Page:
Sculpture including. The crows court installation.
BIENNIAL OF CONTEMPORY ART
CORVUS CURAEI Nov 3rd- 9th 2008.
La Casa de Brujas, Duke St. Liverpool
I want my sculptures to have been ‘eroded’ naturally,
I often use the rock formations especially volcanic rock of the
British Isles as a starting point; Recent trips to the island
of Staffa on the West Coast of Scotland and the
more famous Giants Causeway of Northern Ireland
are recent inspirations. My involvement with the art extends to
the casting of the sculptures, the meaning of the art is revealed
by their symbolic placement. The integration of an ‘Artists
Language’, into my work led me to that which I consider
as, ‘original’ art.
’Original Art is eternal, the language
of our ancestors expresses something that lies deep within our
souls, our truest links to nature, a world lost, that we were
once a part of, and one that we forget at our peril.’
The influence of these birds on this 'original art' is deep and
widespread. Crows and Ravens were an integral part of Aboriginal,
Maori, Native American, Inuit
and Tibetan folklore and spiritual beliefs.
The works in the Corvus Curaei series especially represents how
our subconscious relationship with both our recent and evolutionary
memories determines how we see the present moment.
CURIAE was first show at the 2008 Liverpool Biennial,
it represents the power of individual thought and questions how
society judges its creative forces. The message of the work is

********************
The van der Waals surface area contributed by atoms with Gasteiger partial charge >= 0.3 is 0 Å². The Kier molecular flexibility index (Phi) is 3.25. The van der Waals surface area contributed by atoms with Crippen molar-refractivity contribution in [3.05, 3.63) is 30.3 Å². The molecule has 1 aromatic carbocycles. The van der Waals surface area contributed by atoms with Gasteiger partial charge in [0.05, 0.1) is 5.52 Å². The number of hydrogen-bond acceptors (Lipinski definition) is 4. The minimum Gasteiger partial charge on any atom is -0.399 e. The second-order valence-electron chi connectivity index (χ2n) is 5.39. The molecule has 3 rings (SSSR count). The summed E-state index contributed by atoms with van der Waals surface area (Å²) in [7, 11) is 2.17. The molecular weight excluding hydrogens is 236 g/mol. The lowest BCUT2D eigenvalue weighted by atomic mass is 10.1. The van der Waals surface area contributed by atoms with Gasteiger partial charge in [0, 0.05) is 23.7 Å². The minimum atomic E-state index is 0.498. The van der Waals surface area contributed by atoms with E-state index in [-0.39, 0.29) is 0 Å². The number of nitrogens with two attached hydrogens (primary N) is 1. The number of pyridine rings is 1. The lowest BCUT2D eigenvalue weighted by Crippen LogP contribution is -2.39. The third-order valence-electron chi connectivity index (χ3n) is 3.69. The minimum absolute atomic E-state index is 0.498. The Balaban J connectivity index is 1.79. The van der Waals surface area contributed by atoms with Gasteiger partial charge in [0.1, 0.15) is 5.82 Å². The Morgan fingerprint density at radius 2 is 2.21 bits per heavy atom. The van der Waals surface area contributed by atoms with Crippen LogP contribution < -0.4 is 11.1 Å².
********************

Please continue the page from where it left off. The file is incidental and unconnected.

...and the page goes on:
embodied by one of human kinds long standing evolutionary companions,
The anthropomorphic understandings of the Corvidae
include compelling, inventive and often sinister and brutal accounts.
Many of the retributive ideas about the corvidae converge at the
legend of the rook 'parliament' or its Scottish equivalent, the
'craa's court'. Occasionally a wayward individual is condemned
to death. The exercise involves a 'court-like' circle of the birds
with a central protagonist and the collective violence against
a 'victim'. Observers feel sure they have witnessed a trial and
execution of 'criminal' rooks.
At the centre of the CORVUS CURIAE circle is
the 'subject' represented by the fascinating champion corvid craftsman
The Caledonian Crow. This crow fashions a variety of spears and
hooks from vegetation to fish insects out of crevices, and in
the lab bends wire into hooks to raise otherwise unobtainable
food buckets. Some of its tools are highly stylised and are most
often made from the left hand edge, accomplished by 'right handed'
birds. 'Right handedness' means the right eye and left brain hemisphere
are specialised in non spatial sequential actions, implying a
complex, sequential motor task that benefits from efficient neural
programming, a neural control only equaled by gorillas, chimpanzees
The 'subject' in CORVUS CURIAE symbolises our creative journey.
It is not yet certain that the encroaching rooks have in mind
esteem castigation or worse.
As well as bringing the birds into the stately realms of a human
court room, the chess like chequered floor transforms
the subjects positioning (pleasingly rooks) into tactical maneuverings,
but its pattern adheres not to a strict theory but to a un-consistent
formulae more reminiscent of life’s.